Modal verbs

The modal verbs in English grammar are can, could, may, might, must, need not, shall/will, should/ought to.

The use of modal verbs :

  • ability
  • permission
  • possibility
  • obligation
  • Prohibition
  • Lack of necessity
  • Advice

The differences between the modal verbs and the normal verbs:

1: They don’t use an ‘s’ for the third person singular.

2: They make questions by inversion (‘she can go’ becomes ‘can she go?’).

3: They are followed directly by the infinitive of another verb (without ‘to’).

The usage of modals verbs :

  • Can : to express ability, for example: I can speak a little Spanish.
  • may: to express possibility, for example : I may be home late.
  • must : to express obligation, for example: I must go now, or to express strong belief She, for example : she must be over 90 years old.
  • Should : to give advice, for example :you must stop smoking.
  • Would : to request or offer, for example : would you like a cup of tea.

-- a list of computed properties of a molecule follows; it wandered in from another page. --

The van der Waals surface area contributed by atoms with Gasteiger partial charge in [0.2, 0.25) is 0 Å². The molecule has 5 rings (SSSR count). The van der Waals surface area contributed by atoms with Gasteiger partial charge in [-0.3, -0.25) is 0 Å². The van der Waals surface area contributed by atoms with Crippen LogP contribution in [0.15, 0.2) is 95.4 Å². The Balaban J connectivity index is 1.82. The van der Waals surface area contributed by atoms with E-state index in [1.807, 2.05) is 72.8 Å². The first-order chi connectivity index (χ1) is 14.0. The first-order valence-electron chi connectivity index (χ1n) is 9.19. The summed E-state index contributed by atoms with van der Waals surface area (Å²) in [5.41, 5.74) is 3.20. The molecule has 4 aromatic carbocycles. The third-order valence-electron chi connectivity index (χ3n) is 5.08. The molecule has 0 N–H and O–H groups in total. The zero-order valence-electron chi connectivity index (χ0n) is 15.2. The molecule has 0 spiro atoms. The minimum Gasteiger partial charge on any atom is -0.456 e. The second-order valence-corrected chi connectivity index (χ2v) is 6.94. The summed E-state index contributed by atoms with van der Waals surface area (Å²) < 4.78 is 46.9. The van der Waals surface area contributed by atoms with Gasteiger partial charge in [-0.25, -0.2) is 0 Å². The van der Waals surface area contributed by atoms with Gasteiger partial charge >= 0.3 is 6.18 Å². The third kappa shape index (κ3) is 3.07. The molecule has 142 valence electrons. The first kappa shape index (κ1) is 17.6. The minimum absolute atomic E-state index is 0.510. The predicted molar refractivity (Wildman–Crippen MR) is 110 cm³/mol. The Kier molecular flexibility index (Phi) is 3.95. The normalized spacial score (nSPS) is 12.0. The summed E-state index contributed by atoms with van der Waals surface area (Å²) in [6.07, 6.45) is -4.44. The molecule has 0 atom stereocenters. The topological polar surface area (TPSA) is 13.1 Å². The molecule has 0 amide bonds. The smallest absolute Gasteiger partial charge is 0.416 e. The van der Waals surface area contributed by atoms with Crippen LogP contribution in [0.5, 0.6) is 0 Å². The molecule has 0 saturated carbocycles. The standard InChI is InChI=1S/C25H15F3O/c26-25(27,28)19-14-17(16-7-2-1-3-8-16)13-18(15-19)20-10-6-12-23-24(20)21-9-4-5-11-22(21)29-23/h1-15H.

Examples :

  • Can I borrow your pencil??
  • Can I speak to Sara??
  • May I ask you a few questions?

We use the modals in the previous questions to ask for permission.

  • John can speak three languages.
  • I will be able to help you tomorrow.

So, we the use the modals here to express the ability.

  • Adam  may be coming to see us tomorrow.
  • This game might be very dangerous.

The usage of modals here for the possibility.

  • I must memorize all the rules about modals.
  • You mustn’t smoke here. It’s forbidden.

We use the modal must here to express the necessity.

  • You should take care of your health.
  • You must try to lose weight.

We use modals to say some advices.


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